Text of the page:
Review: BUYER & CELLAR at Beck Center For The Arts

BUYER & CELLAR puts Beck at the delightful center of the gay world

By: Sep. 12, 2022
Review: BUYER & CELLAR at Beck Center For The Arts
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Barbra Streisand's career started in the gay nightclub, The Lion, located in New York's Greenwich Village. Her films and music have amassed huge support, especially from the gay community. She, and her works, are larger than life, leading to her being selected by "Out Magazine" as one of the "12 Greatest Female Gay Icons of All Time."

Many drag and gay entertainers have taken on the Streisand persona, singing her songs and acting out their idealization of her. None, probably has placed a more interesting spotlight on Barbra than Jonathan Tolins in his one-man comedy, BUYER AND CELLAR, now on stage at Beck Center for the Arts.

The play premiered on April 2, 2013 at the Rattlestick Playwrights in NYC. The production starred out gay actor, Michael Urie, best known known for his performances on television's UGLY BETTY and YOUNGER.

The play follows Alex More, a struggling gay actor who is down on his luck after being fired from Disneyland because of his impatience with the annoying kids at the Magic Kingdom. He lands a job keeping the basement shopping mall in Barbra Streisand's Malibu home clean, organized, as well as servicing the customers - of whom there is only one - Ms. Streisand, herself. "He comes to learn there are few bigger or more spoiled kids in the world than those with privilege and money."

In the play, after assuring the audience that the entire play is about a fictional person, working in a fictional location, for a celebrity so popular she is almost fictional herself, we are introduced to Barbra's secretary, who administers the shopping center and its one employee. More fantasizes about meeting the real icon. At first he does not meet her, but eventually Streisand comes to peruse her collection, and the two strike up a friendly relationship.

Side comments: Streisand did construct a series of Main Street storefronts beneath the barn on her Malibu property, inspired by the Winterhur Museum in Delaware, where she houses her dolls and "tchotchkes" (brick-a-bracs), which are written about in Streisand's 2010 coffee table book "My Passion for Design."

Also be aware that the script is liberally laced with Yiddish words and phrases. Though not a requirement, "farshteyn" (understanding) Yiddish helps in grasping some of the humor.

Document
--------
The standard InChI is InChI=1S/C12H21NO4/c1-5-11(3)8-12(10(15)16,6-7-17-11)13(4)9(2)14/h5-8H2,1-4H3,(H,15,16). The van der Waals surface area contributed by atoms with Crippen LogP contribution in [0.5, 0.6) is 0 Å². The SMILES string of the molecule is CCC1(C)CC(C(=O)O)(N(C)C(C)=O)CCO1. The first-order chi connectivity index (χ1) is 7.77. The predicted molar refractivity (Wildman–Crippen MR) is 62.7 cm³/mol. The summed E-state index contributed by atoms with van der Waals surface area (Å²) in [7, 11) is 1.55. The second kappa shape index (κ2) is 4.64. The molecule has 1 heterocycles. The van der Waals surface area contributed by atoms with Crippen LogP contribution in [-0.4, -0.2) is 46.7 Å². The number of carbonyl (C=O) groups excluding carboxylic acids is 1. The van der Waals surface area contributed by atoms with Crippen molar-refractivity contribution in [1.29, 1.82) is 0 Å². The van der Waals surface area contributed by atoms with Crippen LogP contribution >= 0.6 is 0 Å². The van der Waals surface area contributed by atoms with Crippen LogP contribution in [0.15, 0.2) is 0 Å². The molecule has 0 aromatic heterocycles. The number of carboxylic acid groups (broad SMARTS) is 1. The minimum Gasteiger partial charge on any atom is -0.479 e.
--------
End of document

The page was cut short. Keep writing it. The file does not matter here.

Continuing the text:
Winner of the 2014-2015 Lucille Lortel Award for Outstanding Solo Show, the playwright "ruminates with delicious wit and perspicacity on the solitude of celebrity, the love-hate attraction between gay men and divas, and the melancholy that lurks beneath narcissism."
This seriously funny slice of absurdist whimsy creates the illusion of a stage filled with multiple people, all of them with their own droll point of view

Reviews for productions of the 90-minute play state: "Hilarious!" "Beyond brilliant." "This show will go down like butta'!" and "Fantastically funny."

Beck's production features multi-talented Scott Esposito, who has received recognition for his acting skills by Cleveland Critics Circle and He has been seen locally in productions at Seat of the Pants Productions, Cain Park, Ensemble Theatre, French Creek Theatre, Lakeland Civic Theatre, Blank Canvas, Beck Center and Dobama.

Esposito has memorized and speaks hundreds of lines as the sole performer, portraying not only Alex More, but More's boyfriend, Streisand, Sadie (Streisand's alter-ego), and the great one's secretary.

He handles all of the characters with consistency of sound and mannerisms. He has a nice approach to comedy and his timing is excellent.

What is really impressive is not only Esposito's grasp of all of the lines in this production, but that several weeks ago he portrayed the leading role in OUR COUNTRY'S GOOD at Seat of the Pants Productions, in which he also had many, many lines to memorize.

The show was creatively staged by director Jamie Koeth.

CAPSULE JUDGMENT: BUYER AND CELLAR is a show that will delight gay audiences who will be able to laugh at themselves, as well as appreciate their perceived hero-worship of the world of divas, but should be a fun experience for the uninitiated into all things gay. Scott Esposito gives a finely tuned performance in this well-conceived play. So, "bubalah," If you want to escape from the world of covid and political stress, go see B&C, you may get "verklempt."

BUYER & CELLLAR runs September 9-October 9 in the Studio Theater of the Beck Center, 17801 Detroit Avenue, Lakewood. For tickets call 216-521-2540 or go on line to